- The Washington Times - Thursday, July 26, 2001

The House Government Reform and Oversight Committee yesterday unanimously approved a resolution that urges President Bush to reopen Pennsylvania Avenue in front of the White House.
"This resolution expresses the sense of the House that the National Capital Planning Commission should adopt a plan which reopens Pennsylvania Avenue for the use of this city's residents while still protecting the individuals who work and live in the White House," Rep. Dan Burton, the committee's chairman, said yesterday.
"I have long supported the reopening of Pennsylvania Avenue, and I think this resolution is an important step in that direction," the Indiana Republican said.
Senior House aides said they expect the resolution to easily pass the House before Congress begins its August recess, scheduled to begin the end of next week.
And Delegate Eleanor Holmes Norton, a Democrat and the District's nonvoting representative, yesterday told The Washington Times she anticipates the bill will pass by unanimous consent in the House and then be "held at the desk" and sent to the Senate, which she expects will approve it unanimously.
The east-west stretch of road that once was traveled by 29,000 vehicles each day was ordered closed by President Clinton in May 1995, a month after a truck bomb razed the Alfred P. Murrah Federal Building in Oklahoma City, killing 168 persons.
Mr. Clinton, to the chagrin of D.C. residents, commuters, and city and business leaders, had the street closed at the behest of the Secret Service. The Secret Service had been advocating the street's closure since 1950, when a would-be assassin tried to shoot President Truman, who was in front of Blair House across the street from the White House.
The resolution, which was taken up by the full committee, calls for Mr. Bush to adopt the NCPC's plan "that permanently returns Pennsylvania Avenue to the use of residents, commuters, and visitor's to the nation's capital," while maintaining security at the executive mansion.
White House spokeswoman Anne Womack said the issue is "still under review." The resolution, passed last month by the D.C. subcommittee on government reform, was introduced in April by Rep. Constance A. Morella, Maryland Republican and chairman; Rep. Thomas M. Davis III, Virginia Republican; and Mrs. Norton.
"The avenue ought to be reopened to vehicles, given its symbolic status as a link between Congress and the White House and its practical importance as a vital east-west artery in downtown D.C.," Mrs. Morella said in a statement.
Mr. Davis said the continued closure of "America's Main Street has cut the primary east-west link in the nation's capital, and the disruption created is enormous and continues to grow."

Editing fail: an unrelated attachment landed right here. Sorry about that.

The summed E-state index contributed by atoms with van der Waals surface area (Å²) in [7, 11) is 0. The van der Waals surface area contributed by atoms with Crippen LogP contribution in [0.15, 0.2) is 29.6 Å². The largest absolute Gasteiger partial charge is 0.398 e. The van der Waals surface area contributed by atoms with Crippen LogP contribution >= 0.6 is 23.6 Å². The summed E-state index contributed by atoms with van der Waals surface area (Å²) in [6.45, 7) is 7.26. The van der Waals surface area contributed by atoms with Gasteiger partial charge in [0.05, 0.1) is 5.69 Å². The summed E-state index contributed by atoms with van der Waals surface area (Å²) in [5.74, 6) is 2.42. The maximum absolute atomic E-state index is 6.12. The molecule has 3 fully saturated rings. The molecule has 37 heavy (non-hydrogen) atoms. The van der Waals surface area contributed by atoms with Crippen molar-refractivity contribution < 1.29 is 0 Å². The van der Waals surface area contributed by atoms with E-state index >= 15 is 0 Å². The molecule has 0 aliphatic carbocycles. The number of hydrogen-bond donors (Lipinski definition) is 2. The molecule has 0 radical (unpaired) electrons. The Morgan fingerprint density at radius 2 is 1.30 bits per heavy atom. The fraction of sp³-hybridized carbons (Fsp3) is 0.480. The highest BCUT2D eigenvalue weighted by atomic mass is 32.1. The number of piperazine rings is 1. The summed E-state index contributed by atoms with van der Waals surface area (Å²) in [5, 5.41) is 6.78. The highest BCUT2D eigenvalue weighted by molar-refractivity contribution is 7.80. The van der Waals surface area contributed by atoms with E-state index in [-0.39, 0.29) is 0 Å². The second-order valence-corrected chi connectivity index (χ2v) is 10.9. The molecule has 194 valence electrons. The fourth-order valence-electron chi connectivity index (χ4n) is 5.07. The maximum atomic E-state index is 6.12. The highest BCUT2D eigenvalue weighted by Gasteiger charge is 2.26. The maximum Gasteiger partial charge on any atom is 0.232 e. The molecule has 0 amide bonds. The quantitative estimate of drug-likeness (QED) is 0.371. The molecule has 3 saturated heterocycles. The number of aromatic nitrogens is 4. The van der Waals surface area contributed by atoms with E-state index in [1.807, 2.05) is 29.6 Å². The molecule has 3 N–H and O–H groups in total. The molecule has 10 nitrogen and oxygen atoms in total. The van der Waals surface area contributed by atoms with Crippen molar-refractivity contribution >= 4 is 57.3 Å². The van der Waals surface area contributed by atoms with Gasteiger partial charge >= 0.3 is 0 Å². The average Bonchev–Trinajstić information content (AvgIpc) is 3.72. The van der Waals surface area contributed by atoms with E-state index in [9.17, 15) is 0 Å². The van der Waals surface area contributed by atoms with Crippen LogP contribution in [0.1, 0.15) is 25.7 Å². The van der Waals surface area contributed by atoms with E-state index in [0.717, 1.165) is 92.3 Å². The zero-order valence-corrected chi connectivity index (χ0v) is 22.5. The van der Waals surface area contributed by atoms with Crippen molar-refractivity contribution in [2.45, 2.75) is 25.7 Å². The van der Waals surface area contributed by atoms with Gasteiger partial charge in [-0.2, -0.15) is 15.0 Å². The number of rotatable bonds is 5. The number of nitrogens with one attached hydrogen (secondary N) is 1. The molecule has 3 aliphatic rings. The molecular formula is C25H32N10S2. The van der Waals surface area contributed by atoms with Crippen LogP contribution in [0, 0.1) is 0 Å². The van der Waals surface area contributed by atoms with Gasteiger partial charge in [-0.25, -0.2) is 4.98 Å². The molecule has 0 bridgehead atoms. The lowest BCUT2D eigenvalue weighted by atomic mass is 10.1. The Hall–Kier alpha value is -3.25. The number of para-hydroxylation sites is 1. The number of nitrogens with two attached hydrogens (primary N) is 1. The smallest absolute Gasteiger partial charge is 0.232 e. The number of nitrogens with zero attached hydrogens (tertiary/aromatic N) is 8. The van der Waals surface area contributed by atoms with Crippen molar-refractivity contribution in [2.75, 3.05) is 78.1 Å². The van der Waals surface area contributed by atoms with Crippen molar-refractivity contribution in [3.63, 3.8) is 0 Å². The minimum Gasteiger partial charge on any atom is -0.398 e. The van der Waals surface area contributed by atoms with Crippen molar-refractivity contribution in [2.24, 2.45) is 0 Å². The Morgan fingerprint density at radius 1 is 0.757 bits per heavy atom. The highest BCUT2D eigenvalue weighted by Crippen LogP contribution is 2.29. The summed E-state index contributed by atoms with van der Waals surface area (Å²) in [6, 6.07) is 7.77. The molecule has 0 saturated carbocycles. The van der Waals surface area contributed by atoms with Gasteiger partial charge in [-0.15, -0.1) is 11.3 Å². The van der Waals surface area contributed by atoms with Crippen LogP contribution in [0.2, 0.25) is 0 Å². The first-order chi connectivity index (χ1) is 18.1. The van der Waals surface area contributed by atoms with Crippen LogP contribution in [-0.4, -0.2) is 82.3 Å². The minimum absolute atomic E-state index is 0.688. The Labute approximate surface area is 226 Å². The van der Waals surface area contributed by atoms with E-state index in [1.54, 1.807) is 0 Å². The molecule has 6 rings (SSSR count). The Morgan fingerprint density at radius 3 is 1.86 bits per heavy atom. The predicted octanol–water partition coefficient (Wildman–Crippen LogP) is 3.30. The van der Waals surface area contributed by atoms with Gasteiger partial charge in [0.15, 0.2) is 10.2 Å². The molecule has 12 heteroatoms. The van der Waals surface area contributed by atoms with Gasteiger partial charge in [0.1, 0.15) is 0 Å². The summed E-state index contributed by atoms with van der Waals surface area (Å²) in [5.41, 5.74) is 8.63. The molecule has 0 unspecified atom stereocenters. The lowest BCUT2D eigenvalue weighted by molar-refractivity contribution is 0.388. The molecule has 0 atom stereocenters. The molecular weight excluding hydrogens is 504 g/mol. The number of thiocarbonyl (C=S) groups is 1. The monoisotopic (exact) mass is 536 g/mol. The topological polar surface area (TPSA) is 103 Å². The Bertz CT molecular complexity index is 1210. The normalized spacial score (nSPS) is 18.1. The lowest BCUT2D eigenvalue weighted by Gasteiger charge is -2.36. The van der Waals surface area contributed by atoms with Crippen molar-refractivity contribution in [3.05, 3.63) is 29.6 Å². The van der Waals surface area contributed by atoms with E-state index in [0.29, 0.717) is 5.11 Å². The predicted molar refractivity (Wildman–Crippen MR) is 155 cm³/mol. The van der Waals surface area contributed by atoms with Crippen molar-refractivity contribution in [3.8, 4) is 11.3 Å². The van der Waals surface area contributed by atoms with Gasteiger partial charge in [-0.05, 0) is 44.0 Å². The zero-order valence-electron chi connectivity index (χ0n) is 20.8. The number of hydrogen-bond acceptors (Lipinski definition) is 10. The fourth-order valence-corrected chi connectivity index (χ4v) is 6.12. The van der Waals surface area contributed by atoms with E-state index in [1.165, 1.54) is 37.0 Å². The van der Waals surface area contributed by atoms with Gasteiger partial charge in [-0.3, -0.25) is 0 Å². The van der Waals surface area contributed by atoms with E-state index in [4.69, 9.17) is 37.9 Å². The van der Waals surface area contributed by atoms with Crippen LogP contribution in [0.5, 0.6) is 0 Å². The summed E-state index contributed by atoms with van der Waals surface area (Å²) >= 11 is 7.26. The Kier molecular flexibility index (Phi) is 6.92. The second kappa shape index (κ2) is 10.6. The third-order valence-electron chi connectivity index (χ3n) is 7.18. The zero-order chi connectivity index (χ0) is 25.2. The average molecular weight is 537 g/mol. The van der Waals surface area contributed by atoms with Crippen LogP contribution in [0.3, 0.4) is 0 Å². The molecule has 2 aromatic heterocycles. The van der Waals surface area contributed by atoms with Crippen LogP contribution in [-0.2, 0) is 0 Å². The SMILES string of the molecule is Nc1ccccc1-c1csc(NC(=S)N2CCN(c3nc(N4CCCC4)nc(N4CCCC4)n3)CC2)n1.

Not only are D.C. residents affected by the road being shut down, Mr. Davis said, so are thousands of commuters and tourists who "have been seriously impacted by an action" they "had no part in creating."
An NCPC interagency task force headed by Richard L. Friedman is looking into the possibility of reopening the 1,600-foot section of road and was to present its report to Mr. Bush and Congress by the end of this month. But the report has been delayed until fall so a detailed traffic analysis can be done.
At a March hearing before Mrs. Morella's subcommittee, lawmakers expressed support for a plan to reopen the avenue as presented last fall by the Rand Corp., and supported by the Federal City Council — a group of D.C. business and civic leaders. The resolution also backs that plan.
Regardless of which plan is chosen for reopening the avenue, it needs to be done soon, Mrs. Norton said.
"The inconvenience, the pollution, and the economic detriments have mounted because we are now in the sixth year of closure, and the closure was supposed to be temporary," Mrs. Norton said. "But temporary is going to be a lifetime, if we don't catch it and turn it around."
Businesses around the closed section of road say they lose about $500,000 a year in revenue. Side streets around the avenue have been turned into parking lots, clogged with traffic.
During the 2000 presidential campaign, Mr. Bush said he would look at reopening the avenue to vehicular traffic, and a plank in the Republican Party platform also calls for its reopening.
Mrs. Norton and Rep. James P. Moran, Virginia Democrat, said the resolution shows Mr. Bush that he has the backing of Congress if he decides to reopen the street.
The resolution "will have the imprimatur of the Congress and that is a significant step in achieving the reopening" of the avenue, Mrs. Norton said, adding that a similar bill presented last year didn't get as far as the one passed yesterday.
Mr. Moran said he doesn't think Mr. Bush will even wait for the NCPC report, but instead will have agencies craft a plan allowing vehicle traffic on the street after he orders it reopened.
"I think the president will respond by reopening Pennsylvania Avenue. It makes him look like he is supportive of the District and has Congress for cover," Mr. Moran said. "He will do it right now and not wait."

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